Everything I want to write here this week has to do with the subject of today’s puzzle, as well the remarkable young woman with whom I collaborated on the grid.
Read more about the construction of “Wakanda Forever!” from burgeoning grid whiz Soleil Saint-Cyr after the jump.
Hi everyone! Just a quick introduction from me: I’m Soleil Saint-Cyr, and I’m a high school senior from New Jersey. I’ve been solving crosswords since eighth grade, but, thanks to Ross’ awesomeness, this is my first ever piece of fill!
Ross has been kind enough to mentor me as to how I can start making puzzles of my own, and he sent me this grid right after hearing the news of CHADWICK BOSEMAN’s tragic death. I, and all other movie-lovers, BLACK PANTHER fans, and members of the Black community were devastated by the news last Saturday, and I loved this unique way of paying tribute to his truly inspiring life. Oh, to be young, gifted, and black.
Sitting down to fill was definitely not the easiest, and I had no idea where to start, but with a couple of pointers and discovering that KAP fit perfectly, I was off to the races! I tried my hardest to feature Black people and culture in the fill and clues (at my mother’s suggestion), and I’m really proud of how my first piece of fill turned out.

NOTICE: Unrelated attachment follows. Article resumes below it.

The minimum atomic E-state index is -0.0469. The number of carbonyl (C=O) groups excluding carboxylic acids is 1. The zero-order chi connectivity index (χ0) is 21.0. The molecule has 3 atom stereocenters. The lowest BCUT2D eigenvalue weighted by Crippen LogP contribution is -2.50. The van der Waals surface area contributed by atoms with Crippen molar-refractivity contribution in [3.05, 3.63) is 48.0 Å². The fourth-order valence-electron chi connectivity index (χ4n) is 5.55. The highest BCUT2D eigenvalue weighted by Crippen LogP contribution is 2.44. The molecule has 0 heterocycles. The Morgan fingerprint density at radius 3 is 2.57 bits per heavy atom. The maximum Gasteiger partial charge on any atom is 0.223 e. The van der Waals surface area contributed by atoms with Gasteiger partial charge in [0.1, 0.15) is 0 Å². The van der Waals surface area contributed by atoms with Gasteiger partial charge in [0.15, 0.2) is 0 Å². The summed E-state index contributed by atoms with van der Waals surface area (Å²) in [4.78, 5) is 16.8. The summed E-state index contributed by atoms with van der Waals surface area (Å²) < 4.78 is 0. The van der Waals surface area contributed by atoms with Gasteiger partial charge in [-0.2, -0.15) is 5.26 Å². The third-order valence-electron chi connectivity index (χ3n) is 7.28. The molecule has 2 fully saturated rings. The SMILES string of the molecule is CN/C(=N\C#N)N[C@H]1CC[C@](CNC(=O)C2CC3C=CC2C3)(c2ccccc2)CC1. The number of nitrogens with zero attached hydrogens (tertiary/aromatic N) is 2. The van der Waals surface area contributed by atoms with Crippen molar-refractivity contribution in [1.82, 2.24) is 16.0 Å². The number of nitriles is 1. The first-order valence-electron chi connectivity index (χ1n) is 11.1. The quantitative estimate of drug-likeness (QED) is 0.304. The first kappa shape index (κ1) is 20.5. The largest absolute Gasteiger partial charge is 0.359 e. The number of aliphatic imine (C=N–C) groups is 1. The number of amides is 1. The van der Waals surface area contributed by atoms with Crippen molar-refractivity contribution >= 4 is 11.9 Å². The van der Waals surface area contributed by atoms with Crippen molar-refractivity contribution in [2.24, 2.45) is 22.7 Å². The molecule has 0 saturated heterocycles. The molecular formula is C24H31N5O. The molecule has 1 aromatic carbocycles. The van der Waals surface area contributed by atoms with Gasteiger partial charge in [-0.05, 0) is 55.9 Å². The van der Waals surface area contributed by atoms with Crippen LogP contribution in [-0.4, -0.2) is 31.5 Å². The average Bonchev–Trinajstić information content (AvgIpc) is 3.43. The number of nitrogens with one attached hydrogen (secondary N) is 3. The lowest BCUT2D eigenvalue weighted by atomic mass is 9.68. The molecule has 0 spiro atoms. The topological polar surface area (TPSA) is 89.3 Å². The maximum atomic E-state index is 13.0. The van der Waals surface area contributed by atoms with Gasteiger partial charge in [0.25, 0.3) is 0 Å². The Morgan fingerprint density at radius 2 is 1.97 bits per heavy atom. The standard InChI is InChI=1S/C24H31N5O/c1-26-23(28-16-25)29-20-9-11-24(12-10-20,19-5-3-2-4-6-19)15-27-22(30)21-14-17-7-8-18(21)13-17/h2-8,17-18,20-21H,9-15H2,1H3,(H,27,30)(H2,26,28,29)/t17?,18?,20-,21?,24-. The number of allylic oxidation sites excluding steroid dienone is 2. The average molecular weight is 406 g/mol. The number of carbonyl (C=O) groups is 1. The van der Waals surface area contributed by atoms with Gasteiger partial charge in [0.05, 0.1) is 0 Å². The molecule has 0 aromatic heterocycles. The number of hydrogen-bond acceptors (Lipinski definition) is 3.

Just a special shoutout to Ross for both publishing the puzz and for encouraging me to take a leap of faith and try my hand at making something myself. Happy solving!
I was fully supportive of Soleil’s desire to extend the spirit of the thematic elements of this puzzle to her fill and her clues. But I certainly didn’t expect the sheer amount of Black culture (JOHN COLTRANE! ESTELLE! Etc.!) she was able to infuse into what was always going to be a challenging grid to fill.
Of course, when you start including names in a puzzle or its clues, there are certain ways to make the solve accessible to a broad swath of your audience. Take the clue for PILOT: [Kind of license that Bessie Coleman was the first African American and Native American to earn].
Now, that clue *could* omit “kind of license,” leaving the solvers who aren’t familiar with Bessie Coleman (ahem, me) with no recourse but to get a few crossings. But just that phrase “kind of license” narrows it down substantially.
Ditto the clue for ARTIST: [Basquiat or Banksy], which could have been [Basquiat, e.g.] *or* [Banksy, e.g.]. By including both names, you’re increasing the likelihood that you solver could confidently plonk down ARTIST with no crossing help.
[Update: Erik Agard recently pointed up his frustration at the impulse to add an “extra hint” for an answer *because* it references a person of color. That’s certainly worth bearing in mind as constructors/editors make decisions about perceived degree of difficulty in grid building.]
And in either of these cases–boom–your solver may well have learned something.
R.I.P., king. </3
Among people named in this puzzle: